Prayer request:
• Holy Spirit, our Counsellor, our Comforter, please heal the broken heart of all those people who mourn, who grieve for that special person who is no longer around to share our lives with, who will no longer be there to celebrate special days with, who is no longer the recipient of a telephone conversation.
• Jesus, the Ultimate Healer and Binder of Wounds, enable everyone who has to learn to continue life without that special person.
• Father, our Creator, help us to let go of regrets and painful memories, help us to forgive.

"Holding, in its physical or spiritual aspects, is one of the primary works of the church. And this is the meaning that all the pietàs lead [...] to. We must learn how to hold one another well. With mercy, because in doing this work, we do the work of God in the world. We hold when we take people into our embrace. We hold when we take people into our hearts. We hold when we take them into our schedules, our lives, our homes. We hold when we keep vigil with them in deathwatches. We hold when we take them into our prayers." 
Karen Mains

6 September 2015

“Sometimes we make the process more complicated than we need to. We will never make a journey of a thousand miles by fretting about how long it will take or how hard it will be. We make the journey by taking each day step by step and then repeating it again and again until we reach our destination”
Joseph B Wirthlin

This is what the LORD says: “Stand at the crossroads and look; ask for the ancient paths, ask where the good way is, and walk in it, and you will find rest for your souls.

Cambridge Dictionaries Online define a pilgrim as a person who makes a journey, often a long and difficult one, to a special place for religious reasons.

Abraham was probably the first Biblical pilgrim, leaving his country to go to a special place for religious reasons.

Jesus and his family undertook the long and arduous 147 km from Nazareth to Jerusalem to worship at the temple, like so many pilgrims before Him.

The word pilgrim in the Bible is often translated with the word ‘stranger’, ‘alien’, ‘sojourner’ (1 Peter 2:11).

We are all pilgrims. We are all strangers and aliens in this world. We don’t conform to what is around us - making it a difficult journey – because we are going to this special place that Jesus has prepared for us.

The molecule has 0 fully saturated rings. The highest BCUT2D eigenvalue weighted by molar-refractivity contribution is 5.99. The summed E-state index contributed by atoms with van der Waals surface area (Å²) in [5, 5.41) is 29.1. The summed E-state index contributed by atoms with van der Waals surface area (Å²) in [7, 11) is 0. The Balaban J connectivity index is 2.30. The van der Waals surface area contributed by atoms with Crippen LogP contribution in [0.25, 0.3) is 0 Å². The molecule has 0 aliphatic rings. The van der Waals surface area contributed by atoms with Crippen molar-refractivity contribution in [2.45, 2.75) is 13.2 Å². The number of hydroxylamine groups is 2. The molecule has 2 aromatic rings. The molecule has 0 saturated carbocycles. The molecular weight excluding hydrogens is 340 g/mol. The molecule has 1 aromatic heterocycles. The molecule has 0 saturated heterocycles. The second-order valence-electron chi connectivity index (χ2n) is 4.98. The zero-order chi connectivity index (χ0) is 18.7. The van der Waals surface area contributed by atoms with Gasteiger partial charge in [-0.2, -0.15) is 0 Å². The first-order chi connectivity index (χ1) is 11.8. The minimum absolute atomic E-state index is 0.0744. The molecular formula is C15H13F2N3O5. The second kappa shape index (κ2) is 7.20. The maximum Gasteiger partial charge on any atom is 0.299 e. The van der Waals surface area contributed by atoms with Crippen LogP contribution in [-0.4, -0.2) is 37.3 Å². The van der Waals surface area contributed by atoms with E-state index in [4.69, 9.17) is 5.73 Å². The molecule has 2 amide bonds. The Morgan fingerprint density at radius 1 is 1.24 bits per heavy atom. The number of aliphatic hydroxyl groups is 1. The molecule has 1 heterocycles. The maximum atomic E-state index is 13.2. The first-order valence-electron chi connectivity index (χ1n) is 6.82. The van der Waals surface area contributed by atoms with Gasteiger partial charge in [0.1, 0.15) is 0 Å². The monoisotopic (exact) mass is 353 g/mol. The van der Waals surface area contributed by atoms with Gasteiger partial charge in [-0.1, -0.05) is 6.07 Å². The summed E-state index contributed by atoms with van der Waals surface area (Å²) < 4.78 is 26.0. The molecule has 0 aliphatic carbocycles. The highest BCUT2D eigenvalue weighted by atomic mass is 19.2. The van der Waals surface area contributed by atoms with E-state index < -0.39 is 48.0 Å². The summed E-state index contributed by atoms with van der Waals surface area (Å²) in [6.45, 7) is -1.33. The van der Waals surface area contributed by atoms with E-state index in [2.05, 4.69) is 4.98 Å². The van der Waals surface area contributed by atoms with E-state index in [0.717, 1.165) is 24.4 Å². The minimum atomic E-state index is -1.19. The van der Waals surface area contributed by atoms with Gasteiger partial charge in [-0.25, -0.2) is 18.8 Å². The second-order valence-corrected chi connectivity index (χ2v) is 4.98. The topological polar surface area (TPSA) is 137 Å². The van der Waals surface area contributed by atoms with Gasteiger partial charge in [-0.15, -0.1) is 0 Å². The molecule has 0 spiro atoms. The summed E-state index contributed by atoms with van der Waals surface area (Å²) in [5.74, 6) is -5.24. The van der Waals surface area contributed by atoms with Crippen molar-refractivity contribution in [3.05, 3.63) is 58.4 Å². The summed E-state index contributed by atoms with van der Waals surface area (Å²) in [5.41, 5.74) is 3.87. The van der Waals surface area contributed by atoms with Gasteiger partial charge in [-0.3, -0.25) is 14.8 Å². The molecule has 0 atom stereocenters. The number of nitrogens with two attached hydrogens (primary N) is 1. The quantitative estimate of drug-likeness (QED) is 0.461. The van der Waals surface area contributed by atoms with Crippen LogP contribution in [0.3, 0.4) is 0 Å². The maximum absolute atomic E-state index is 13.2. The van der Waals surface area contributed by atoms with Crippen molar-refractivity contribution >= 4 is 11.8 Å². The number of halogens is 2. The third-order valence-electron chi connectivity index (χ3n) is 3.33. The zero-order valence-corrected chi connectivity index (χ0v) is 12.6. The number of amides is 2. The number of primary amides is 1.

So what prompted me to walk the 151 km of The Way to the city of Santiago de Compostela in Spain? Do I believe that the bones of the apostle James are buried there? No. Do I believe that I can atone for my sins by getting blisters on my feet? No.

Life is busy. There is a constant hustle and bustle. There are constant needs that have to be met. The idea that for a time I can just walk, putting my one foot in front of the other, being acutely aware that I am on a journey and waking up in a different bed every morning, enjoy walking on a road that millions of people have traversed over centuries, meditating on what it means to be God’s child, being and feeling in the presence of the tribune God, pondering on countless blessings, living the simple live, appeals to me.

A journey has a beginning and it has an end. It has obstacles, it is physical, it is painful, but is also exhilarating, exciting, challenging, meaningful.

My prayer request is in the words of the Pilgrimage Song (Psalm 121):
- Please pray that God will watch over me; may He be my shade at my right hand. That the sun will not harm me by day or the moon by night.
- Please pray that the LORD keep me from all harm and that He watches over my life; may the LORD watch over my coming and my going, both now and forevermore.

30 August 2015

I pointed out to you the stars and all you saw was the tip of my finger.” 
African proverb

Then you will call, and the LORD will answer, you will cry for help, and He will say: Here am I. If you do away with the yoke of oppression, with the pointing finger and malicious talk, […]"

In pointing one can praise or judge. About the latter we learn that the same measurement I apply, that will be used for me. To judge wrongly we are forfeiting blessing.